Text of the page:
Abell's $5,000 Urban Policy Prize
Paper questions wisdom of aggressive, zero tolerance
policing tactics in Baltimore
Johns Hopkins senior Blake Trettien, of Frederick, Md., has won the 2006 Abell Foundation Award in Urban Policy for his paper "Order-Maintenance Policing in Baltimore: The Failure of 'Broken Windows' as a Police Strategy."
Trettien's paper questions the efficacy of so-called "zero tolerance" policing tactics, such as frequent stop-and- frisk searches and arrests for relatively minor offenses, adopted by city law enforcement officials in the late 1990s to help curb more serious crimes. These aggressive policing strategies grew out of the "broken windows" theory that argues that low-level social disorder invites more serious offenses.
Zero tolerance policing was credited with lowering crime rates in New York City in the 1990s and was subsequently adopted by other cities, including Baltimore. There is little evidence, however, Trettien says, for a causal link between disorder and most serious crime, and there are significant costs for individuals, communities and the cities associated with zero tolerance tactics.
Co-sponsored by the Abell Foundation and the Johns Hopkins Institute for Policy Studies, the Abell Award competition is open to full-time undergraduate and graduate students at Coppin State University; Goucher College; Johns Hopkins; Loyola College in Maryland; Morgan State University; Notre Dame College; Towson University; University of Baltimore; University of Maryland, Baltimore; UMBC; and the University of Maryland, College Park. The purpose of the competition is to encourage students to become more knowledgeable about and involved in the challenges facing the city.
"This was a very competitive year for the Abell Award, with more than half of the final submissions coming from doctoral students," said Sandee Newman, director of the Institute for Policy Studies and a member of the judging panel. "Blake's selection is all the more impressive for being the first time that an undergraduate has won the competition."
According to Trettien's analysis, Baltimore police made more than 21,000 warrantless arrests in 2004. Data for stop-and-frisk searches is less reliable, but the annual number may exceed 150,000, according to the paper. The direct cost to the city in wages for law enforcement personnel and processing and housing of arrestees runs into the millions of dollars, Trettien says. In addition, warrantless arrests add considerable stress to the already overburdened court system. Moreover, these aggressive practices have been found to undermine communities' trust in law enforcement and, therefore, the effectiveness of police officers. Individuals arrested under zero tolerance practices — even those who are released without charges — retain an arrest record that can significantly damage their employment prospects.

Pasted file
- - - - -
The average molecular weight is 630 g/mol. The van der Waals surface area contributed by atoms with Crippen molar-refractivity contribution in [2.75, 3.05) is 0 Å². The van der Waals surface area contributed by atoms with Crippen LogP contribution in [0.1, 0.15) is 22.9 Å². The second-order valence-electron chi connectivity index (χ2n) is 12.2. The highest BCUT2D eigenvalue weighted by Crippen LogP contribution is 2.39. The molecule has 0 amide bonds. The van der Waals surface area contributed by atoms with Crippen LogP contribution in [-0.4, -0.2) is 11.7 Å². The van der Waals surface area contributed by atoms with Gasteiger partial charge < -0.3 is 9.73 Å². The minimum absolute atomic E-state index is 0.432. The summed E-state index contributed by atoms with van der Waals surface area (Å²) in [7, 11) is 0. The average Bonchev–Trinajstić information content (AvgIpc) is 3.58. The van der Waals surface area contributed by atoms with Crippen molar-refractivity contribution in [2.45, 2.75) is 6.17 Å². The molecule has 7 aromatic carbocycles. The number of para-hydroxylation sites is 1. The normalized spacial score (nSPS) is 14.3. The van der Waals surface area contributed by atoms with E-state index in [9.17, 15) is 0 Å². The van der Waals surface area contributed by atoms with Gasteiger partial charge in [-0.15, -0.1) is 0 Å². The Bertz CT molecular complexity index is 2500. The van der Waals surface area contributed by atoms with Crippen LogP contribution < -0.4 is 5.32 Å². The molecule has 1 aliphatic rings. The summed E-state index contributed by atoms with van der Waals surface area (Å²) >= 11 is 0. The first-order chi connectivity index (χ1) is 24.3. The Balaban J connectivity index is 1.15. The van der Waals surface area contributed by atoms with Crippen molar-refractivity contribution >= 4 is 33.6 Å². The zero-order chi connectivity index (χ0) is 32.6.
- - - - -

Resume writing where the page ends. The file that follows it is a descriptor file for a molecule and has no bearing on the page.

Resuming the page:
Trettien's paper proposes several adjustments to Baltimore's zero-tolerance policy: alternatives to arrest, such as citations for disorderly behavior and other minor offenses; harm-reduction strategies, such as automatic expungement of arrest records when charges aren't filed; and community policing, in which communities and law enforcement officials work jointly to identify and work with troublemakers.
Trettien, an economics and political science major, says that his interest in the topic was sparked by comments from fellow students about "heavy-handed" police tactics for relatively minor infractions. Delving a little deeper, he encountered a highly polarized political debate played out in the media and public forums, but no solid evidence to support the partisan rhetoric. "You had people who felt strongly on both sides of the issue, but where was the evidence behind it?" he asks.
Trettien will receive $5,000 for his winning paper. In addition, the paper will be circulated to relevant Baltimore policy-makers and opinion leaders and posted on the IPS and Abell Foundation Web sites ( http://www.jhu.edu/ips and www.abell.org).
Trettien will receive his bachelor's degree Thursday, May 25. At Johns Hopkins, Trettien has served as president of the JHU chapter of the ACLU and was co-founder of a community association representing students living off campus. He will graduate with university and departmental honors and plans to apply to law school with the goal of pursuing a career in public interest law and public policy. He is the son of Doug and Phyllis Trettien of Frederick, and a graduate of Urbana High School.
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